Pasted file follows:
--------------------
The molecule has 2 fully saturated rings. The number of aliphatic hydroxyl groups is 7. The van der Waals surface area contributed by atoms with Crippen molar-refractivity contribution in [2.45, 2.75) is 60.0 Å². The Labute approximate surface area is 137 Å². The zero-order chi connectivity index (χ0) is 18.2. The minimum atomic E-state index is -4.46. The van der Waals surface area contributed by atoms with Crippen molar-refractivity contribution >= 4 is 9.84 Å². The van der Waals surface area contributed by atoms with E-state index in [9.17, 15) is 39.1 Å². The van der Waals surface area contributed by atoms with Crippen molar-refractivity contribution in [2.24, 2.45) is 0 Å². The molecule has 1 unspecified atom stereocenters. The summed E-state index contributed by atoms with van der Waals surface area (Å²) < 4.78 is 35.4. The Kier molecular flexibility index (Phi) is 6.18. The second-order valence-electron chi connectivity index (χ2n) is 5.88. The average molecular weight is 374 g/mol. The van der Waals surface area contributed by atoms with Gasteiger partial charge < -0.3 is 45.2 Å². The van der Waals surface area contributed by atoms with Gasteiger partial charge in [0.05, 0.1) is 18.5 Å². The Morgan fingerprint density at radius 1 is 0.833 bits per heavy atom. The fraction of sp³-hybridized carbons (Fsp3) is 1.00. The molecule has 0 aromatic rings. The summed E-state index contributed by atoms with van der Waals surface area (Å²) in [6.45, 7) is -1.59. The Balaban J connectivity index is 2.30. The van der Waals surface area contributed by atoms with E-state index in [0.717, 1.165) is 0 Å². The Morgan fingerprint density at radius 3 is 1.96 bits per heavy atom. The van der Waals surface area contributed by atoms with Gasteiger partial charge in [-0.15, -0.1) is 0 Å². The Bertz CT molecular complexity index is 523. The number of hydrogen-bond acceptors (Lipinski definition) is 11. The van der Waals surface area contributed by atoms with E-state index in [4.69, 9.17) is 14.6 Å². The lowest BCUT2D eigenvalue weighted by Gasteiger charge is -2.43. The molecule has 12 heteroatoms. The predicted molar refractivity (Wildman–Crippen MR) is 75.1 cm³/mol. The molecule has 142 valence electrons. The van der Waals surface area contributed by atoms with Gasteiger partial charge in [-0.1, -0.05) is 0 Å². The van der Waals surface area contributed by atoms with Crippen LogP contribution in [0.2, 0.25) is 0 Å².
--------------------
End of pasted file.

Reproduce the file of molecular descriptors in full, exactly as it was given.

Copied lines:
The molecule has 2 fully saturated rings. The number of aliphatic hydroxyl groups is 7. The van der Waals surface area contributed by atoms with Crippen molar-refractivity contribution in [2.45, 2.75) is 60.0 Å². The Labute approximate surface area is 137 Å². The zero-order chi connectivity index (χ0) is 18.2. The minimum atomic E-state index is -4.46. The van der Waals surface area contributed by atoms with Crippen molar-refractivity contribution >= 4 is 9.84 Å². The van der Waals surface area contributed by atoms with E-state index in [9.17, 15) is 39.1 Å². The van der Waals surface area contributed by atoms with Crippen molar-refractivity contribution in [2.24, 2.45) is 0 Å². The molecule has 1 unspecified atom stereocenters. The summed E-state index contributed by atoms with van der Waals surface area (Å²) < 4.78 is 35.4. The Kier molecular flexibility index (Phi) is 6.18. The second-order valence-electron chi connectivity index (χ2n) is 5.88. The average molecular weight is 374 g/mol. The van der Waals surface area contributed by atoms with Gasteiger partial charge < -0.3 is 45.2 Å². The van der Waals surface area contributed by atoms with Gasteiger partial charge in [0.05, 0.1) is 18.5 Å². The Morgan fingerprint density at radius 1 is 0.833 bits per heavy atom. The fraction of sp³-hybridized carbons (Fsp3) is 1.00. The molecule has 0 aromatic rings. The summed E-state index contributed by atoms with van der Waals surface area (Å²) in [6.45, 7) is -1.59. The Balaban J connectivity index is 2.30. The van der Waals surface area contributed by atoms with E-state index in [0.717, 1.165) is 0 Å². The Morgan fingerprint density at radius 3 is 1.96 bits per heavy atom. The van der Waals surface area contributed by atoms with Gasteiger partial charge in [-0.15, -0.1) is 0 Å². The Bertz CT molecular complexity index is 523. The number of hydrogen-bond acceptors (Lipinski definition) is 11. The van der Waals surface area contributed by atoms with E-state index in [4.69, 9.17) is 14.6 Å². The lowest BCUT2D eigenvalue weighted by Gasteiger charge is -2.43. The molecule has 12 heteroatoms. The predicted molar refractivity (Wildman–Crippen MR) is 75.1 cm³/mol. The molecule has 142 valence electrons. The van der Waals surface area contributed by atoms with Gasteiger partial charge in [-0.1, -0.05) is 0 Å². The van der Waals surface area contributed by atoms with Crippen LogP contribution in [0.2, 0.25) is 0 Å².